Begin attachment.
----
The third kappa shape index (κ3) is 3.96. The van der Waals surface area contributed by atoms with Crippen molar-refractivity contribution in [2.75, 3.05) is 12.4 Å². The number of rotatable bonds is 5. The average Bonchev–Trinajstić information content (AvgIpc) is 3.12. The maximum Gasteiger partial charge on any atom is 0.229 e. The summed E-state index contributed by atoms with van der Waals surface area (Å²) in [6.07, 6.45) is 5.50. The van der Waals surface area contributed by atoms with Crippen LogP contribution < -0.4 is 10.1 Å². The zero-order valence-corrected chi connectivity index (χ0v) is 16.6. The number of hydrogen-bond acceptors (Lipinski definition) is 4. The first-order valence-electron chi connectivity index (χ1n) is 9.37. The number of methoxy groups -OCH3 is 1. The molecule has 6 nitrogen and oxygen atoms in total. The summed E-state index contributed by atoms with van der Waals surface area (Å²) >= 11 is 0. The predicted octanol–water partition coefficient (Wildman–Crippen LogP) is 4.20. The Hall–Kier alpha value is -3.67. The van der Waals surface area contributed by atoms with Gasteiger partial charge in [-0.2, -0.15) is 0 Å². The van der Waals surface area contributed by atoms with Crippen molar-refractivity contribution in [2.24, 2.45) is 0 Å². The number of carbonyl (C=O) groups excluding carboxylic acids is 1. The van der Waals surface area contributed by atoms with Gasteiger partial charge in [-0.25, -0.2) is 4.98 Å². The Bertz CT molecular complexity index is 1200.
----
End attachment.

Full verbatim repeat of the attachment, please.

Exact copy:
The third kappa shape index (κ3) is 3.96. The van der Waals surface area contributed by atoms with Crippen molar-refractivity contribution in [2.75, 3.05) is 12.4 Å². The number of rotatable bonds is 5. The average Bonchev–Trinajstić information content (AvgIpc) is 3.12. The maximum Gasteiger partial charge on any atom is 0.229 e. The summed E-state index contributed by atoms with van der Waals surface area (Å²) in [6.07, 6.45) is 5.50. The van der Waals surface area contributed by atoms with Crippen LogP contribution < -0.4 is 10.1 Å². The zero-order valence-corrected chi connectivity index (χ0v) is 16.6. The number of hydrogen-bond acceptors (Lipinski definition) is 4. The first-order valence-electron chi connectivity index (χ1n) is 9.37. The number of methoxy groups -OCH3 is 1. The molecule has 6 nitrogen and oxygen atoms in total. The summed E-state index contributed by atoms with van der Waals surface area (Å²) >= 11 is 0. The predicted octanol–water partition coefficient (Wildman–Crippen LogP) is 4.20. The Hall–Kier alpha value is -3.67. The van der Waals surface area contributed by atoms with Gasteiger partial charge in [-0.2, -0.15) is 0 Å². The van der Waals surface area contributed by atoms with Crippen molar-refractivity contribution in [2.24, 2.45) is 0 Å². The number of carbonyl (C=O) groups excluding carboxylic acids is 1. The van der Waals surface area contributed by atoms with Gasteiger partial charge in [-0.25, -0.2) is 4.98 Å². The Bertz CT molecular complexity index is 1200.